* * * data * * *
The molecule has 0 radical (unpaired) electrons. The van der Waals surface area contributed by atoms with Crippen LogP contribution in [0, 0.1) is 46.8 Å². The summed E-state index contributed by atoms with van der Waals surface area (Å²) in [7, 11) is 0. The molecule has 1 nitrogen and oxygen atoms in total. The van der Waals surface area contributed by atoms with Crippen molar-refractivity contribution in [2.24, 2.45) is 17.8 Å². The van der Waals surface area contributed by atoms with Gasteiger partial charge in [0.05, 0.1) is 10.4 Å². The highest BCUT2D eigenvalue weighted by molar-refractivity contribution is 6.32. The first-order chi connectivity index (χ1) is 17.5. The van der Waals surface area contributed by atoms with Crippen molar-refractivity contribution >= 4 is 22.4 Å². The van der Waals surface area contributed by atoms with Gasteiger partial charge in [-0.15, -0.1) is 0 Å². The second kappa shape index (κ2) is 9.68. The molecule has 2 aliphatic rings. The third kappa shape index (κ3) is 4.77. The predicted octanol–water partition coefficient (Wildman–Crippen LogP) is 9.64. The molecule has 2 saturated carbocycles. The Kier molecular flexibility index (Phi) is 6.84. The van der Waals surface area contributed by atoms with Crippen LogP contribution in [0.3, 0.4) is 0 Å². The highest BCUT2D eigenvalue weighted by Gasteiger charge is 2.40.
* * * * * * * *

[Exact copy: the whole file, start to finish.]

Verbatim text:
The molecule has 0 radical (unpaired) electrons. The van der Waals surface area contributed by atoms with Crippen LogP contribution in [0, 0.1) is 46.8 Å². The summed E-state index contributed by atoms with van der Waals surface area (Å²) in [7, 11) is 0. The molecule has 1 nitrogen and oxygen atoms in total. The van der Waals surface area contributed by atoms with Crippen molar-refractivity contribution in [2.24, 2.45) is 17.8 Å². The van der Waals surface area contributed by atoms with Gasteiger partial charge in [0.05, 0.1) is 10.4 Å². The highest BCUT2D eigenvalue weighted by molar-refractivity contribution is 6.32. The first-order chi connectivity index (χ1) is 17.5. The van der Waals surface area contributed by atoms with Crippen molar-refractivity contribution >= 4 is 22.4 Å². The van der Waals surface area contributed by atoms with Gasteiger partial charge in [-0.15, -0.1) is 0 Å². The second kappa shape index (κ2) is 9.68. The molecule has 2 aliphatic rings. The third kappa shape index (κ3) is 4.77. The predicted octanol–water partition coefficient (Wildman–Crippen LogP) is 9.64. The molecule has 2 saturated carbocycles. The Kier molecular flexibility index (Phi) is 6.84. The van der Waals surface area contributed by atoms with Crippen LogP contribution in [0.3, 0.4) is 0 Å². The highest BCUT2D eigenvalue weighted by Gasteiger charge is 2.40.